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Thursday, September 28, 2023

Switching to Windows? These Are the Best Mac Alternatives

Apple's MacBooks and Macs are unquestionably nice hardware, but they're also closely tied to macOS, an operating system that isn't for everyone. What if you want to play Fortnite or run computer-aided design programs? And now that Apple is transitioning to its own M1 chips, if you want to run Linux your only option is PC hardware.

With that in mind, we've put together a list of excellent Windows and Linux-based alternatives to the most popular Mac models. From the low end to beastly, 32-core prosumer rigs. Switching to PCs means you'll be able to grab the latest and greatest computers at a wide array of prices from any number of manufacturers, without having to light prayer candles at a shrine dedicated to Steve Wozniak.

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MacBook Air AlternativesBest Choice: Dell XPS 13 ($999)

Specs to look for: Intel Core i5, 8 GB RAM, 256 GB SSD

Apple's most portable notebook is one of our favorites. The new MacBook Air (9/10, WIRED Recommends) features Apple's M1 chip, and it is speedy, with stellar battery life. The Air ($999+) is defined by its form factor; it sacrifices power and ports to remain thin and light.

Fortunately for PC lovers, there are plenty of Air competitors. The top of the list is undoubtedly Dell's XPS 13 (9/10, WIRED Recommends). It shares the Air's light, thin design, solid construction, and all-metal shell. The extremely thin bezels on the XPS 13 mean the screen is larger than what you get in the Air, and if you opt for the 4K screen, it's considerably sharper as well.

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  • Microsoft Surface 3 Laptop (13-Inch) for $1,400: The Surface Laptop 3 (7/10, WIRED Recommends) makes a solid substitute for the MacBook Air. You get an eye-catching design, a great screen, and the only trackpad that's on par with what the Air offers. The downside is the price. For similar specs, you're paying a premium for Surface hardware. But then, maybe that makes it even more Mac-like.
  • Acer Swift 5 (14-Inch) for $1,300: The Swift 5 is incredibly thin and light, and it manages to have more ports than the Air, so you won't have to tote around a bunch of dongles and hubs just to download some photos from your SD card. It fares well in performance for the money, and it edges ahead of the Air in battery life.

13-Inch MacBook Pro AlternativesBest Choice: Lenovo Yoga 9i ($1,290)

Specs to look for: Intel Core i7, 16 GB RAM, 512 GB SSD

The 13-inch MacBook Pro ($1,499+) is a teeny bit thicker and correspondingly more powerful than the Air. The PC market has an overwhelming number of options in this space, making your decision daunting, but the standout from the dozens of laptops I've tried this year is Lenovo's 14-inch Yoga 9i. With an 11th-generation Intel Core i7 chip, 16 gigabytes of RAM, and a 512-gigabyte drive, it's still a bit less than a similarly configured 13-inch MacBook Pro.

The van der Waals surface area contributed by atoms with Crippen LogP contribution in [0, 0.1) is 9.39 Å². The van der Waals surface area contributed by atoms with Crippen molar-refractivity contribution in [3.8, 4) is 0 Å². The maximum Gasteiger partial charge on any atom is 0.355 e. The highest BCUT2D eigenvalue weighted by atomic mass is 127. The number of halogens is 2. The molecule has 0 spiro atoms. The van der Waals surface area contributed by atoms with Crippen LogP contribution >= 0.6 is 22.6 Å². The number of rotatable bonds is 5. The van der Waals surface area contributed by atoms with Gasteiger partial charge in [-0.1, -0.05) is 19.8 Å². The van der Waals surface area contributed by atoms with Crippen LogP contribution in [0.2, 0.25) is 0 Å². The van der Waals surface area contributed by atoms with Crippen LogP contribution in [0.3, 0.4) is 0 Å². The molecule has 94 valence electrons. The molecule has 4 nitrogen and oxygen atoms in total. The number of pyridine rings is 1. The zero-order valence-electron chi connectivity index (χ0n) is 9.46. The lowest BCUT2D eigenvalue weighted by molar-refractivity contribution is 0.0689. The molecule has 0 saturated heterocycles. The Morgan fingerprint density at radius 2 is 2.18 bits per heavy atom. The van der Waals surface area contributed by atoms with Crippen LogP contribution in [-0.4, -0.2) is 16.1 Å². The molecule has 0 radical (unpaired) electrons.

While this isn't going to be a gaming powerhouse, it'll be enough for the casual gamer. Intel's Iris Xe integrated graphics card is capable of sustained 60-frames-per-second playback at 1080p resolution, which should be perfectly fine for low-intensive games like Fortnite or League of Legends. That extra power is also useful for editing video, though if that's your primary use, have a look at our following section.

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  • HP X360 Spectra for $1,370: The 2019 13-inch Spectre x360 (9/10, WIRED Recommends) was one of our favorites. The latest model brings a 4K OLED screen option, updated 10-generation Intel chips, and an option for 16 gigabytes of RAM. That you can get all this in a 13-inch, sub-three pound package for under $1,500 makes it a great deal. The battery life is also great.
  • Asus ZenBook Pro 14 for $1,500: The Zenbook Pro 14 has an older 8th-generation Intel i7 chip, but it partly makes up for that by adding a dedicated graphics card, the Nvidia MX250. (If you can still find the model UX480, you can get the more powerful GTX 1050 Max-Q.) The trackpad screen is gimmicky, but the speakers are top-notch, and performance is excellent.

16-Inch MacBook Pro AlternativesBest Choice: Asus ProArt StudioBook Pro 17 ($2,600)

Specs to look for: Intel Core i7, 32 GB RAM, 1 TB SSD

The 16-inch MacBook Pro ($2,399+) is a beast of a laptop aimed at creative pros for editing videos, color matching, 3D-rendering, and all those other processor intensive tasks that come with making content. It has a huge price tag, and sadly, so do the PC equivalents. If you want video editing power, you have to pay for it.

One of the best PC answers to Apple's 16-inch is the Asus StudioBook Pro. The higher-end model offers a six-core Intel Xeon processor, Nvidia Quadro RTX graphics card, 32 gigabytes of RAM, and a 2-terabyte drive. That's enough to handle the most demanding tasks.

Editing video? Check. Rendering 3D models? Check. 4K display? Alas, no. The screen's resolution is close through (3,840 x 2,160), and, more importantly for this use case, it offers impressive color calibration (for a laptop). The Pantone-validated screen covers 97 percent of the DCI-P3 wide color gamut, which is about as good a coverage as you'll get in this form factor. As an added bonus, the StudioBook Pro 17 somehow weighs just 5.3 pounds (a pound more than the 16-inch MacBook Pro).